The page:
Refrigerants: Out with the Old and In with the New


04 December 2015
A-Gas Managing Director, John Ormerod, looks back at the refrigerants market in 2015

It’s hard to believe that the latest round of F-Gas Regulations has been with us for a year. Most of you probably haven’t seen a great deal of change but for A-Gas – at the top of the refrigerant supply chain – it’s a different story.
​Through the new quota system, we, like many others, are now subject to caps on the amount of refrigerant we can introduce to the industry.  In 2016 things get tighter as we are faced with the first step down year. This will see a seven per cent reduction (on a CO2 equivalent basis) in the amount of refrigerant we can place on the market. So 2016 is the year to prepare as the F-Gas regulations may begin to bite at end user level.

Slow to Move Away from R404A

​Many have not grasped what the changes are going to mean in practice. While commentators have talked at length about them, this has not been translated into a shift in buying behaviours and 2015 was a year of slow progress in the movement away from R404A. I expect business as usual will continue until the point we see shortages of R404A and I suspect in the year ahead there will be a lot less of this refrigerant available on the market.

The industry has yet to understand the full implications of the quota system. For engineers it’s very much business as usual but for those of us higher up the supply chain we can see what’s coming down the road and to meet this challenge it’s important to ramp up the education process. Every commentator who has evaluated the F-Gas Regulations says that whatever happens over the next two years we will be working in a very different world in 2018.

In 2016 the focus needs to be on R404A replacements. There are two ideal candidates on the market – Opteon XP40 (R449A) and Solstice N40 (R448A). Both have low GWP (Global Warming Potential) credentials and are closely matched to R404A in terms of refrigeration capacity. They are already in use and although it is early days, it is clear that they are a key part of the solution to leave R404A behind.
Content continues after advertisements

A Look at Leak Detection

​F-Gas has brought about a change in the way we look at leak detection and this aspect of maintenance programmes is growing in importance. As it is no longer based on kilograms in a system but on a CO2 equivalent, the engineer has to calculate some of these values to evaluate the leak detection frequency. As a result we are seeing the introduction of new electronic and online-based tools to assist the engineer.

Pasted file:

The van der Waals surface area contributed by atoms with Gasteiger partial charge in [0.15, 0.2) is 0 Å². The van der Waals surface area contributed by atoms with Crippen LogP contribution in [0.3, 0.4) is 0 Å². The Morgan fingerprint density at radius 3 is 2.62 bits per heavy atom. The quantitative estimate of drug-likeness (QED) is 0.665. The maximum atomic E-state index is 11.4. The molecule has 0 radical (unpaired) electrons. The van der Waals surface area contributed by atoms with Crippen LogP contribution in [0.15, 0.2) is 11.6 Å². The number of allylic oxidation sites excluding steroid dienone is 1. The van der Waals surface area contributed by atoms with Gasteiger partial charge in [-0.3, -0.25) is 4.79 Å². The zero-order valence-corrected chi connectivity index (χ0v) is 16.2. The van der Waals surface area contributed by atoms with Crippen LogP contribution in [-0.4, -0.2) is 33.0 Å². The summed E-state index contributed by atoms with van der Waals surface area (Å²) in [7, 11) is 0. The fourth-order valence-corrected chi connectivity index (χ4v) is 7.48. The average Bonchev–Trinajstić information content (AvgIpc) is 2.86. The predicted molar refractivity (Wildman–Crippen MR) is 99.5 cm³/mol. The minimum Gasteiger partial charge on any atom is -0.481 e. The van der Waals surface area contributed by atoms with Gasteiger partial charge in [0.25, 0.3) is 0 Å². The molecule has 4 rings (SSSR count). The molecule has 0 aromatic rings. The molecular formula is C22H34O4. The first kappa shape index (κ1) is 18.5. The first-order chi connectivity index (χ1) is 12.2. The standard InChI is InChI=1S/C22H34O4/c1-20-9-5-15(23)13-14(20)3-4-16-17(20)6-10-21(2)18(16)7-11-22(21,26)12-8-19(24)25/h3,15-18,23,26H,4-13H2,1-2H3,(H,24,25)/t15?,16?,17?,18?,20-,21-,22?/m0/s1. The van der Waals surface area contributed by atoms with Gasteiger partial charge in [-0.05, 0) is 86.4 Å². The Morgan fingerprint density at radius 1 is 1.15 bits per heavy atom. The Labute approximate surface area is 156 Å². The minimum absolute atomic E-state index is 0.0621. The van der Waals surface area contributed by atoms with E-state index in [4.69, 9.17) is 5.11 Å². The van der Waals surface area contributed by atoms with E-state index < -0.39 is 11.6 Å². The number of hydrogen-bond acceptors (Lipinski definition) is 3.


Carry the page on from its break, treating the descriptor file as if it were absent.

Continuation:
The GTO refrigerant management solution from A-Gas is an F-Gas reporting and advanced cylinder-tracking tool designed to make the task of monitoring refrigerant and cylinder usage easy. This new tool is indispensable for engineers and is a device that makes the F-Gas Regulations simpler to understand and implement. These advances in technology are changes in the industry that engineers cannot ignore.

In 2016 lifecycle management of refrigerants will grow in importance. As part of this A-Gas is now offering an oil disposal service which will take away the tricky problem of getting rid of this waste product from refrigeration and air conditioning systems in a safe and environmentally-friendly way. Up until now this has often been a piece of the puzzle missing for many contractors.

A Mildly Flammable Situation

​In 2016 we will also see the finalisation of European refrigeration standard EN378 which will hopefully provide the clarity that the industry is needing on mildly inflammable refrigerants. In 2015 we saw the rise of these refrigerants with R32 making its mark. They are a big part of the future in air conditioning and whatever people say, sales are going to grow.

R32 is not the only mildly flammable refrigerant that we are going to see entering the market. Some of the lower GWP alternatives for R404A planned for release with the 2022 product ban in mind mean that the industry has to get its head around how it handles these gases. The legislation has some catching up to do but change will have an effect.

At some stage during 2017 the European Commission will review the progress of the F-Gas Regulations. This line in the sand, pretty much what they did in 2011 with the original F-Gas Regulations, means that further developments will certainly be on the horizon.

One thing for sure over the next few years is that the industry will not be standing still. These are without doubt times of change in refrigeration and air conditioning. So do not miss the bus and be ready to use the regulations to the advantage of your business.